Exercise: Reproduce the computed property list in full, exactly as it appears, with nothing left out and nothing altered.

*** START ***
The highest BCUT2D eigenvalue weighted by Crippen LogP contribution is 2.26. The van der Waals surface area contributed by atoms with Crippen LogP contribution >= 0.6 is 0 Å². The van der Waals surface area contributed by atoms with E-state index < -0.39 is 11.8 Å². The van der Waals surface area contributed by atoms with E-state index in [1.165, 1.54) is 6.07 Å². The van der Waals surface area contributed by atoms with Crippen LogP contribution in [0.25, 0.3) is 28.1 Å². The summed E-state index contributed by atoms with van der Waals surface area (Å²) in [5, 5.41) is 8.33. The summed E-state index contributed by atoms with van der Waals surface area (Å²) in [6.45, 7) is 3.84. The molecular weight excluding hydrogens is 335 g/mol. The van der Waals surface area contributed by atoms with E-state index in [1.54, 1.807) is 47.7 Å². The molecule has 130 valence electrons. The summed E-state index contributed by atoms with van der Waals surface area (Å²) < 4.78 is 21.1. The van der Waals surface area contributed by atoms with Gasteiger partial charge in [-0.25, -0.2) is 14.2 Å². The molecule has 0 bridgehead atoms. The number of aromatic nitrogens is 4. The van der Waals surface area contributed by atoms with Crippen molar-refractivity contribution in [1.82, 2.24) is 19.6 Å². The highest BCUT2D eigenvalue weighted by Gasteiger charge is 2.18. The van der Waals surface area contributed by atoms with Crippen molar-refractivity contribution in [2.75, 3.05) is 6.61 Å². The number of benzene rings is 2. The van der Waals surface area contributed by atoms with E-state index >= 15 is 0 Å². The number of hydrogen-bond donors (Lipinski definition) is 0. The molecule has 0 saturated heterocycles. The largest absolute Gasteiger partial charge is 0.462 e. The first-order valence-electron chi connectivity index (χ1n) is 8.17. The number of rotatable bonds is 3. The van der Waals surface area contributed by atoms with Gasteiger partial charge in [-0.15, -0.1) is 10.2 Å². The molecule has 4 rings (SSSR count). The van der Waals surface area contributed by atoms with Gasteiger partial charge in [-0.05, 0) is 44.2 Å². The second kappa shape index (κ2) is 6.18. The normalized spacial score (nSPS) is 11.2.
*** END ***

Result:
The highest BCUT2D eigenvalue weighted by Crippen LogP contribution is 2.26. The van der Waals surface area contributed by atoms with Crippen LogP contribution >= 0.6 is 0 Å². The van der Waals surface area contributed by atoms with E-state index < -0.39 is 11.8 Å². The van der Waals surface area contributed by atoms with E-state index in [1.165, 1.54) is 6.07 Å². The van der Waals surface area contributed by atoms with Crippen LogP contribution in [0.25, 0.3) is 28.1 Å². The summed E-state index contributed by atoms with van der Waals surface area (Å²) in [5, 5.41) is 8.33. The summed E-state index contributed by atoms with van der Waals surface area (Å²) in [6.45, 7) is 3.84. The molecular weight excluding hydrogens is 335 g/mol. The van der Waals surface area contributed by atoms with E-state index in [1.54, 1.807) is 47.7 Å². The molecule has 130 valence electrons. The summed E-state index contributed by atoms with van der Waals surface area (Å²) < 4.78 is 21.1. The van der Waals surface area contributed by atoms with Gasteiger partial charge in [-0.25, -0.2) is 14.2 Å². The molecule has 0 bridgehead atoms. The number of aromatic nitrogens is 4. The van der Waals surface area contributed by atoms with Crippen molar-refractivity contribution in [1.82, 2.24) is 19.6 Å². The highest BCUT2D eigenvalue weighted by Gasteiger charge is 2.18. The van der Waals surface area contributed by atoms with Crippen molar-refractivity contribution in [2.75, 3.05) is 6.61 Å². The number of benzene rings is 2. The van der Waals surface area contributed by atoms with E-state index >= 15 is 0 Å². The number of hydrogen-bond donors (Lipinski definition) is 0. The molecule has 0 saturated heterocycles. The largest absolute Gasteiger partial charge is 0.462 e. The first-order valence-electron chi connectivity index (χ1n) is 8.17. The number of rotatable bonds is 3. The van der Waals surface area contributed by atoms with Gasteiger partial charge in [-0.15, -0.1) is 10.2 Å². The molecule has 4 rings (SSSR count). The van der Waals surface area contributed by atoms with Gasteiger partial charge in [-0.05, 0) is 44.2 Å². The second kappa shape index (κ2) is 6.18. The normalized spacial score (nSPS) is 11.2.